“The nondisclosure agreements falsely stated the hackers had neither taken nor stored Uber’s data in the 2016 breach,” the Justice Department says. “In addition, Sullivan allegedly misrepresented to Uber’s new chief executive officer the nature and scope of the data that was compromised; falsely suggested to the new CEO that the incident was not a data breach; and sent an email falsely claiming that the data breach was not, in fact, a data breach at all, but rather an incident that was no more severe than other security incidents.”


In January 2017, Uber successfully identified the two men and secured new NDAs from them, bearing their true names.


Prosecutors subsequently filed charges against the two men over the hack of Uber and a later hack against Lynda.com, in which they also attempted to extort the business into paying them hush money to not make details of the breach public. In October 2019, the two men pleaded guilty to computer fraud conspiracy charges; they have yet to be sentenced.


Sullivan was fired in 2017 after Uber’s new CEO learned the full particulars of the breach and the $100,000 payment. The Justice Department says Uber has continued to assist with the FBI’s breach investigation.


“If Mr. Sullivan had immediately reported the breach – instead of misleading the government by withholding information – the FBI could have been better able to assist Uber; also, the data breach of at least one additional large tech company may have been prevented,” says Craig D. Fair, the special agent in charge of the bureau’s San Francisco division.


“This case should serve as an example to corporations and company executives that working with the FBI is crucial when dealing with the aftermath of a breach; such communication is a best practice in preventing the loss of data and private information,” Fair says.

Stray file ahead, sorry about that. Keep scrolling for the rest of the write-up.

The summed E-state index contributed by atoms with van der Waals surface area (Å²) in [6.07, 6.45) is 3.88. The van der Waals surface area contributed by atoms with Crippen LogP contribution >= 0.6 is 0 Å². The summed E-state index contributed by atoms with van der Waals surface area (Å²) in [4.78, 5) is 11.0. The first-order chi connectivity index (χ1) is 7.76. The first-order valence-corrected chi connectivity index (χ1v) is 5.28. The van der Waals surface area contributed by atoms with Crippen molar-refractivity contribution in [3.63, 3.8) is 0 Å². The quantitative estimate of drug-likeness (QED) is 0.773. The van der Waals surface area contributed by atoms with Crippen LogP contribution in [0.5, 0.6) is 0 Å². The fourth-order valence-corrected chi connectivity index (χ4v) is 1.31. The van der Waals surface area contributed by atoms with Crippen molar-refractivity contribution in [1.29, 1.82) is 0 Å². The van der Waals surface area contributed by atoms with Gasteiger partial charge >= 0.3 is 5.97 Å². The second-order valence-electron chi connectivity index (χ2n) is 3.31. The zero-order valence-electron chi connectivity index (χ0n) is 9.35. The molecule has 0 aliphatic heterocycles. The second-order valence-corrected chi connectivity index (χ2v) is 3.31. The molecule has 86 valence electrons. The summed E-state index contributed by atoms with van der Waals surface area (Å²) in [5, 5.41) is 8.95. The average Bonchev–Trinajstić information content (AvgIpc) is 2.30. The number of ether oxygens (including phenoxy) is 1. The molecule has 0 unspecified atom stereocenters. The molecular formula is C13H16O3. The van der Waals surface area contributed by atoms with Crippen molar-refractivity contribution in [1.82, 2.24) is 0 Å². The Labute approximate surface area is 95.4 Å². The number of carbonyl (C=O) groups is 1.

Sullivan Denies Allegations


Sullivan could not be immediately reached for comment on the new charge. But a spokesman for Sullivan last year dismissed the case as being “without merit.”


“This case centers on a data security investigation at Uber by a large, cross-functional team made up of some of the world’s foremost security experts, Mr. Sullivan included,” his spokesman, Brad Williams, told Information Security Media Group in August 2020.


“If not for Mr. Sullivan’s and his team’s efforts, it’s likely that the individuals responsible for this incident never would have been identified at all,” he added. “From the outset, Mr. Sullivan and his team collaborated closely with legal, communications and other relevant teams at Uber, in accordance with the company’s written policies. Those policies made clear that Uber’s legal department – and not Mr. Sullivan or his group – was responsible for deciding whether, and to whom, the matter should be disclosed.”




Takeaways for CSOs and CISOs


Security experts have questioned whether Sullivan is being scapegoated for decisions made in conjunction with other senior managers at Uber (see: Implications for CSOs of Charges Against Joe Sullivan).


Regardless, Mark Rasch, who’s of counsel to the law firm of Kohrman, Jackson & Krantz, has said that the case highlights a number of best practices that all CSOs and CISOs should follow.


“At a minimum, keep your lawyer advised of what you are doing, and get them to approve it. And if your lawyer tells you to do something you think is a crime, get another lawyer – or at least a second opinion,” Rasch said. “Nobody has paid me enough money as a lawyer to go to jail for them – at least not yet.”